A clever restart from O Williams saw North take the ball in stride but he was tackled into touch with the last touch coming off an Edinburgh player. The Ospreys tried to drive the maul, but it was stopped so they looked to go wide, and George North threw a wide, missed pass. Most people saw the interception coming as soon as the ball left North’s hands but by then it was too late as the Edinburgh fullback caught the pass and raced away, untouched from 70 metres for the Bonus Point try after just 19 minutes. The try was converted, and Edinburgh led 28-7.


In the 23rd minute, Rhys Davies was on the receiving end of a tip clear out and the referee awarded the Ospreys a penalty and showed the Edinburgh player a yellow card, however, the Ospreys were unable to make the extra man count for the duration of the yellow card period.

The Ospreys won a penalty that O Williams kicked to the corner, but the lack of urgency cost them as Edinburgh were able to welcome back their player and they managed to turn over possession at the lineout. The Ospreys won another penalty that O Williams kicked to the corner but as the Ospreys looked to move the ball infield, L Morgan was stripped of the ball and the Edinburgh winger chipped ahead. R Davies attempted to charge down the kick as the diminutive winger collided with him. The referee saw this as a medium danger head contact with no mitigation and showed Davies a yellow card. It was awfully hard to see where Rhys was supposed to go when the winger ran straight into him and shows the arbitrary nature of how the game is being officiated and the ineptness of World Rugby in implementing a common sense and consistent solution to the issue of head contact.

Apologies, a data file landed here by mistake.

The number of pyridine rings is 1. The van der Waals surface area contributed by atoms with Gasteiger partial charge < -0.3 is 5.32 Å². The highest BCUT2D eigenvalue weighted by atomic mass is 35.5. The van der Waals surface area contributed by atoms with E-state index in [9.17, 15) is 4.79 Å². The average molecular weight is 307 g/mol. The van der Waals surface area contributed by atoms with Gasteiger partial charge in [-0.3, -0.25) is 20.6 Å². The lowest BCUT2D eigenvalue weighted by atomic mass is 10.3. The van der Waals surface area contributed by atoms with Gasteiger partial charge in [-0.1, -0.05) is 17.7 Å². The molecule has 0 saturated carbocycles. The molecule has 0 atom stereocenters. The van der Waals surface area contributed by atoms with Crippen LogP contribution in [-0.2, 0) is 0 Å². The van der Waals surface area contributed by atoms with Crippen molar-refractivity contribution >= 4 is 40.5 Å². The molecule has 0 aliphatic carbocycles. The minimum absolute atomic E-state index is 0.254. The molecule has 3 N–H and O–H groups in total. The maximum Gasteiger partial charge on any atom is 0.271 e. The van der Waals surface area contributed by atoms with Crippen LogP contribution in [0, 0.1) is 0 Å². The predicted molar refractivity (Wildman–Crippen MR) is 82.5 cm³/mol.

Edinburgh won a penalty as the half was about to expire and they went to the corner where their driving maul outfought the Ospreys’ defence, and their flanker scored their 5th try of the match. This try was converted and at half time, Edinburgh led 35-7.


The Ospreys kicked off the second half, knowing that a much better performance was required but they struggled to break down a well-coached Edinburgh defence. The Ospreys won a penalty and kicked to the corner where a well-worked driving maul allowed Lake to cross for his and the Ospreys’ second try of the game. O Williams converted and after 48 minutes it was 35-14.